Man robbed in Rego Park apartment building
by Rebecca Ngu
Aug 20, 2014 | 6310 views | 0 0 comments | 9 9 recommendations | email to a friend | print
A photo of the robbery taken from the elevator's surveillance camera.
A photo of the robbery taken from the elevator's surveillance camera.
A man was assaulted and robbed of his wallet, keys, and luggage in his Savoy Gardens apartment building in Rego Park on August 11 at approximately 5:46 a.m., according to the police.

The police described the perpetrator as a 5’9” black male weighing approximately 180 lb. He was allegedly wearing a black mask, a gray hooded sweater, and a black backpack.

A representative of the police said, “There’s an open investigation. All I can say is that it is being actively investigated by the Police Department. If we find any footage, we will open it up to the public.”

The victim, a 23 year old man, was leaving his apartment for work. He says the perpetrator was waiting in the sixth floor of his apartment and crept up from behind while entering the elevator. The perpetrator demanded his possessions while threatening him with a wooden bat.

“One hand is out to reach for my phone, the other has the bat,” he recalled. “He looks at me kind of dead in the eyes, grabs all the possessions that he wants. He says, ‘Give me your (explicative) keys. Give me your (explicative) wallet.’ He really wanted my luggage and my work laptop.’”

The victim was struck by the unusual nature of the crime, which felt like an intentional and targeted act, although not necessarily targeting him.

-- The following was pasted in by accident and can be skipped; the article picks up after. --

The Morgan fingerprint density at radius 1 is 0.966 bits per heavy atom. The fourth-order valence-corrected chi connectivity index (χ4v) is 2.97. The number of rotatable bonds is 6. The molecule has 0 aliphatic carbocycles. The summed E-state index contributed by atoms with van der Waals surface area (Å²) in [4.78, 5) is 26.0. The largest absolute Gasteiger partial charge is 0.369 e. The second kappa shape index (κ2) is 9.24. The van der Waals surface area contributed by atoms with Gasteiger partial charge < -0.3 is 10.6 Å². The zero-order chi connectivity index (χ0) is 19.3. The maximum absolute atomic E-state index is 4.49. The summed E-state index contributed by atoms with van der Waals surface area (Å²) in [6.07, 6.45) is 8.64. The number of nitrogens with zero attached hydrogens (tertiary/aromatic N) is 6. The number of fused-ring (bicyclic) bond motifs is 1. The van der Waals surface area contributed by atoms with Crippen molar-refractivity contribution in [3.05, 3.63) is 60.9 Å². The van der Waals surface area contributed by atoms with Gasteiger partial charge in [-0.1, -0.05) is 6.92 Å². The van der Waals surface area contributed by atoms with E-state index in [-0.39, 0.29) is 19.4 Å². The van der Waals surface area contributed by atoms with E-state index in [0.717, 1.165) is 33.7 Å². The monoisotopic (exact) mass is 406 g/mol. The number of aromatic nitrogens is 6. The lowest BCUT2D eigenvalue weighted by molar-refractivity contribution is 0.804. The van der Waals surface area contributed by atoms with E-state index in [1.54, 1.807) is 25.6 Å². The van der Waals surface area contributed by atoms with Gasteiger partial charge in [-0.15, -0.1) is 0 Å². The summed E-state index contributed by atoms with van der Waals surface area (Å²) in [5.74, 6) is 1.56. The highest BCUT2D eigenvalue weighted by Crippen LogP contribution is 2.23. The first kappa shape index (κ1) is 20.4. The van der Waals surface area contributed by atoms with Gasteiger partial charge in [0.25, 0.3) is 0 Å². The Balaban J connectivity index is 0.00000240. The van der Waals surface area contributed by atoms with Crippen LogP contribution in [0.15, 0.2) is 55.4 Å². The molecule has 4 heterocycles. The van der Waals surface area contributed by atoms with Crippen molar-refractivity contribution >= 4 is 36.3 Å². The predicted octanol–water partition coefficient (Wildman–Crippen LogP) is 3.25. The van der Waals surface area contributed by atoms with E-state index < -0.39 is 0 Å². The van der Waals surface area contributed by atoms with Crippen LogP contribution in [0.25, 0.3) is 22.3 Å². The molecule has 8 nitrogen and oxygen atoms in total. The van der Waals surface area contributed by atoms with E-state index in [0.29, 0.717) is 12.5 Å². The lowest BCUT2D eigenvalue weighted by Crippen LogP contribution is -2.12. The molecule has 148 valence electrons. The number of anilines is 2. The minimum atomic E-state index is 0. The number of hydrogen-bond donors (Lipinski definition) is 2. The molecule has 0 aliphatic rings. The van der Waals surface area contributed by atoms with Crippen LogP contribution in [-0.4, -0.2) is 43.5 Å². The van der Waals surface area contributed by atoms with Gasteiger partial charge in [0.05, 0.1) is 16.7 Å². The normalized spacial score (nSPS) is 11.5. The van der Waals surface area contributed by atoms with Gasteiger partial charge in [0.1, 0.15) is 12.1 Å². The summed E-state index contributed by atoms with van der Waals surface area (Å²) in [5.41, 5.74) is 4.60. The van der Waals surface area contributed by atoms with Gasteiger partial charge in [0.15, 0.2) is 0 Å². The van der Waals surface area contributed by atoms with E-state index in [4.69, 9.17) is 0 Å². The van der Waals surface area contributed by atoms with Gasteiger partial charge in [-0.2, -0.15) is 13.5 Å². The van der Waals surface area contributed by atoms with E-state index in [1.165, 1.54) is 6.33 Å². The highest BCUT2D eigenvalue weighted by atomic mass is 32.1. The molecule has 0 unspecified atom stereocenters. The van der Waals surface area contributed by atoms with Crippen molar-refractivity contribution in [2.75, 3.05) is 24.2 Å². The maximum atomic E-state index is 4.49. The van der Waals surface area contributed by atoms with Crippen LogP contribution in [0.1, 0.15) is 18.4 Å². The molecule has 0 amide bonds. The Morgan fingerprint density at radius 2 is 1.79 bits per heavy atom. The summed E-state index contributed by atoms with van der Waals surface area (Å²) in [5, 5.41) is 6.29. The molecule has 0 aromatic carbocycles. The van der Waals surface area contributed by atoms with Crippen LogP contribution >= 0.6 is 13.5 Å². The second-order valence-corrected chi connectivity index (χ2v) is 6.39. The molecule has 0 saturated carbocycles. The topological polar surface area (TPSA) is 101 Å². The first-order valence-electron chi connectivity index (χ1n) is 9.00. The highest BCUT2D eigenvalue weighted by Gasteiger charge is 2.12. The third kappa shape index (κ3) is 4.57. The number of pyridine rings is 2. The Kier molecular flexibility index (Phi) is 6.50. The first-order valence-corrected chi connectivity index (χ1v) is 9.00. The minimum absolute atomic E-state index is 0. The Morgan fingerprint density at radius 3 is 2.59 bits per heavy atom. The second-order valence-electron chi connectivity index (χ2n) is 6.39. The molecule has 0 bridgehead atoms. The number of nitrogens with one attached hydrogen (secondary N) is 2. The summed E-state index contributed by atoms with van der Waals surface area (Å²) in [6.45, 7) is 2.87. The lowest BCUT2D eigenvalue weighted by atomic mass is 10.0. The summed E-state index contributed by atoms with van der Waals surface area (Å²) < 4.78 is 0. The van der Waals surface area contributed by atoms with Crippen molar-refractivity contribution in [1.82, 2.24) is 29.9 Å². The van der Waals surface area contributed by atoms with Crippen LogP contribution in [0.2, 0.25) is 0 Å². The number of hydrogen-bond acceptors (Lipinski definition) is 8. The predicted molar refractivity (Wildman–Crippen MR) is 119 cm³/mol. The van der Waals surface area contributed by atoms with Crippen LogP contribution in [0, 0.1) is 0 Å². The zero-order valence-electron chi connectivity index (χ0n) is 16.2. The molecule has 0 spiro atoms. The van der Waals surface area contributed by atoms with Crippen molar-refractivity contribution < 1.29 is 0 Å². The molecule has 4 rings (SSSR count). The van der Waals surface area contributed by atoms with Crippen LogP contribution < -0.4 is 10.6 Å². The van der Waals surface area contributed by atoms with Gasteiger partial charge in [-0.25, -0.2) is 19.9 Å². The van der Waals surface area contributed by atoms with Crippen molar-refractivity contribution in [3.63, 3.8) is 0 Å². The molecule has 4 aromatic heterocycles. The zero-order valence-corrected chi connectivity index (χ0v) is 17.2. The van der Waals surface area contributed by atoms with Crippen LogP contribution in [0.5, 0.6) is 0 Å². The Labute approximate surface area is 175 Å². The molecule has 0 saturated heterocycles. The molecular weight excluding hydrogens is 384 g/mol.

“This is outright strange for this area and for this technique,” he said. “Usually one gets mugged when going into a building. In public domain anyone can attack you there.”

He, however, was robbed while leaving his apartment and entering the elevator on the sixth floor, a relatively private and difficult-to-access area. “The burglar put the effort into waking up really early in the morning, getting into the building, and waiting for somebody –and probably somebody in particular.”

As the perpetrator entered the building without forcing open the door, the victim said that he was likely admitted into the building by a tenant. The perpetrator did not rob the tenant, implying that he had specific target in mind.

“He had no interest in the tenant that let him in,” he said.

The victim said that the “somebody in particular” may not be him, however, as he claims to own nothing remarkably valuable. His assault and robbery, then, would be a case of mistaken identity.

Instead, he stated a theory which the police have allegedly followed, that the suspected target may be a Russian jeweler who lived next door to him.

“The police have notified the tenants on our floor of the incident and are going with the theory that the robber was likely targeting the rich Russian jeweler,” he said. The police were not able to comment when asked about possible leads for the case.

The victim has been working with officers from the 112th Precinct, but professed his skepticism over their effectiveness: “The police are a state government. There’s bureaucracy,” mentioning that he had been, “passed from detective to detective,” and that, “no one can see it through.”

He was encouraged, however, by the insight that the police gleaned from the video footage so far. Several days after the incident, posters were hung up and residents notified about not letting strangers into the building to ensure greater safety.

But he was resigned about the unlikelihood of catching the suspect. “Statistically, it’s not likely,” he said. “The best that you can do is prevention.”

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